Now, check out the music video for "Drive" featuring the idiosyncratic animation and direction of visual artist Christian Horlesberger.
Following that, see Cheyenne perform "Drive" live to thousands of adoring fans at the 2012 Lifeball in Vienna, where he shared the stage with Scissor Sisters and Gloria Estefan, among others.
After you have enjoyed the first single from the sure-to-be sensational new solo effort, witness this live performance of Cheyenne's brand new second single, "Before You", as performed on GOOD DAY NEW YORK on Wednesday.
Without further ado, here is the brand new music video for Cheyenne Jackson's "Before You", directed by Nick Everhart.
A frequent 30 ROCK featured guest star, here is Cheyenne singing the theme song for the first live episode of the mutil-Emmy Award-winning comedy series back in 2010 taken from the West Coast feed.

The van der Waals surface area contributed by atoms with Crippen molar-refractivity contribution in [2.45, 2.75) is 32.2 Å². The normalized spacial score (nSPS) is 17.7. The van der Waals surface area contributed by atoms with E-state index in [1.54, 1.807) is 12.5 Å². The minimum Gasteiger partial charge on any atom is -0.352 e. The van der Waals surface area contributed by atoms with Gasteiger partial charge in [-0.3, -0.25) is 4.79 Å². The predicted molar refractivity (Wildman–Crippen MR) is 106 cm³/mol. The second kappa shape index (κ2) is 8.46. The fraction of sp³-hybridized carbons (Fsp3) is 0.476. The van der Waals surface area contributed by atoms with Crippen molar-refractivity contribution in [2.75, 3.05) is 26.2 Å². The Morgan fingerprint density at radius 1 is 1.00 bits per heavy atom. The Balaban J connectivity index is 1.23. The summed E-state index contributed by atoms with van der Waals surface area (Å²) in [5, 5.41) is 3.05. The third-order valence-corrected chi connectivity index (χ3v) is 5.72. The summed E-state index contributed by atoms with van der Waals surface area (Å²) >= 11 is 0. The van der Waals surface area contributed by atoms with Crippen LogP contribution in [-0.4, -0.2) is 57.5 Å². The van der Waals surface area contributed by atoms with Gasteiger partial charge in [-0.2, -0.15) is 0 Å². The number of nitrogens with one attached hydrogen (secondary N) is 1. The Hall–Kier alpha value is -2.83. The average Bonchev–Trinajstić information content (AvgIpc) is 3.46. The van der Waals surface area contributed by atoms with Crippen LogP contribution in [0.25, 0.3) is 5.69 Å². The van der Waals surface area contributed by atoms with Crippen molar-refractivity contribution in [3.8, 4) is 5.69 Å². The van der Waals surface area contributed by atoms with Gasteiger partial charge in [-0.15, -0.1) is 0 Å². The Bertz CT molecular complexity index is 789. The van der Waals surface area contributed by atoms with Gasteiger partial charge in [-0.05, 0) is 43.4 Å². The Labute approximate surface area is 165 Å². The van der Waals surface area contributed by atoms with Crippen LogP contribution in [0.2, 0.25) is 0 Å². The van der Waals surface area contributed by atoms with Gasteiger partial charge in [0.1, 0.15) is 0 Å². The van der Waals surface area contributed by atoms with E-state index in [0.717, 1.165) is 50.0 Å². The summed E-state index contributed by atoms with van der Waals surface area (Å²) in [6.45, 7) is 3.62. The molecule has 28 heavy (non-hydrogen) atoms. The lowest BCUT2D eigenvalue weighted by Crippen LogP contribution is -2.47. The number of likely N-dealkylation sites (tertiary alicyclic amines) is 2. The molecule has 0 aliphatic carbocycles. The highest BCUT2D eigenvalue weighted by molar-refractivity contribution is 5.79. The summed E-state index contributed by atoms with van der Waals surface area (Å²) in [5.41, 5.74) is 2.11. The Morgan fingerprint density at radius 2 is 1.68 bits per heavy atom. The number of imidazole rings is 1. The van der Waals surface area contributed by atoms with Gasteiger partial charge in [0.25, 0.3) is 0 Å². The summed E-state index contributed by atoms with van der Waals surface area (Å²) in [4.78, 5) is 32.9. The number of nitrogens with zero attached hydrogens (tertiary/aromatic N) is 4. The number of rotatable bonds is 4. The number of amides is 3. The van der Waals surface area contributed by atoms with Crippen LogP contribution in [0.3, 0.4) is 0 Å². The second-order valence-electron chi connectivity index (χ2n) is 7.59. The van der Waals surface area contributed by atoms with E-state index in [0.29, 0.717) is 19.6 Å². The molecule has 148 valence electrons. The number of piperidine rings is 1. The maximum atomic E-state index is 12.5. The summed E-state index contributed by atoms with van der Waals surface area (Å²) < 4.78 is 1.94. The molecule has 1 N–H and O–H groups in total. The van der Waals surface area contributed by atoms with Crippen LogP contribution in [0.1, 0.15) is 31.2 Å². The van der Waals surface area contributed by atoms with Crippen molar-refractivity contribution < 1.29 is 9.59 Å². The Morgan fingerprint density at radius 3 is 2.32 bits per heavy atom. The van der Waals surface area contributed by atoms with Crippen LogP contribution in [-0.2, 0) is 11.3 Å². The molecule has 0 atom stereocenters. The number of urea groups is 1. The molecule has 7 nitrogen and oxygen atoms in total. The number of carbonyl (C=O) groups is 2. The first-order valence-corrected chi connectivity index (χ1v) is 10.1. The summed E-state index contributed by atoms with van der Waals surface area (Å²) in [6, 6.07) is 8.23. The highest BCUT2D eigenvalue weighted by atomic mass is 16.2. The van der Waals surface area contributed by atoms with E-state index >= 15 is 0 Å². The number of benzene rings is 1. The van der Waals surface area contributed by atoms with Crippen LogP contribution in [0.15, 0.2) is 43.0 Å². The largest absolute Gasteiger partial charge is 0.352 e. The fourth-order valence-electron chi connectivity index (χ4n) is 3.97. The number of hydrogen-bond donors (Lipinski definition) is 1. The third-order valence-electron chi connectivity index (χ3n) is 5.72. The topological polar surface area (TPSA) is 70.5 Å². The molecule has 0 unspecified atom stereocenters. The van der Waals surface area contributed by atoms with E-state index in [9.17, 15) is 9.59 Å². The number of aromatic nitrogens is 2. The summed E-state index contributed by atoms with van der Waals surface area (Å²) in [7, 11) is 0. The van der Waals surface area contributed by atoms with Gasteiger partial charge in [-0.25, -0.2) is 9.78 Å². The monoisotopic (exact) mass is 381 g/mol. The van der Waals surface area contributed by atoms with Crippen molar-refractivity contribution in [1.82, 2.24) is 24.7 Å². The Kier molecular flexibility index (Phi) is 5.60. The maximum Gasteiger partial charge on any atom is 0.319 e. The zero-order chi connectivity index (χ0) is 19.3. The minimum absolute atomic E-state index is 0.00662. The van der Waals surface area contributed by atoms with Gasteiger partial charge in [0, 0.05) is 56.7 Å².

As the first of today's triptych of bonuses, here are fellow InDepth InterView participants Jane Krakowski and Cheyenne Jackson flaunting their enviable rapport in the stupendous 2007 Encores! mounting of the classic Tony Award-winning Richard Adler/Jerry Ross musical DAMN YANKEES - knocking the devilish duet "Two Lost Souls" straight out of the park; and City Center, too!
As a special pop music-related bonus, here is Cheyenne giving his own spin on the international smash hit single "F*ck You", as originally recorded by Cee Lo Green co-written with Bruno Mars and later popularized by Gwyneth Paltrow in her recent Emmy Award-winning turn on GLEE.
As one final bonus, watch in amazement as Cheyenne and Jai Rodriguez perform a spine-tingling, gender-bending take on the celebrated, epic "Elephant Love Medley" from MOULIN ROUGE.
So, which of Cheyenne Jackson's summer single earworms are you having the most difficult time getting out of your head? Does "Drive" inspire you to take a long road trip as the mercury rises and the comfort of a cool car becomes more alluring or does the effervescently sweet and effortlessly wacky vibe of the weird and winsome "Before You" video win you over ultimately in the end? It's a difficult decision! One thing is for sure, though: if the rest of Cheyenne's forthcoming EP is half as refreshing, inspired and just plain entertaining as these two instantly appreciable first entries in his pop oeuvre, then we definitely have a whole lot to look forward to in the coming months!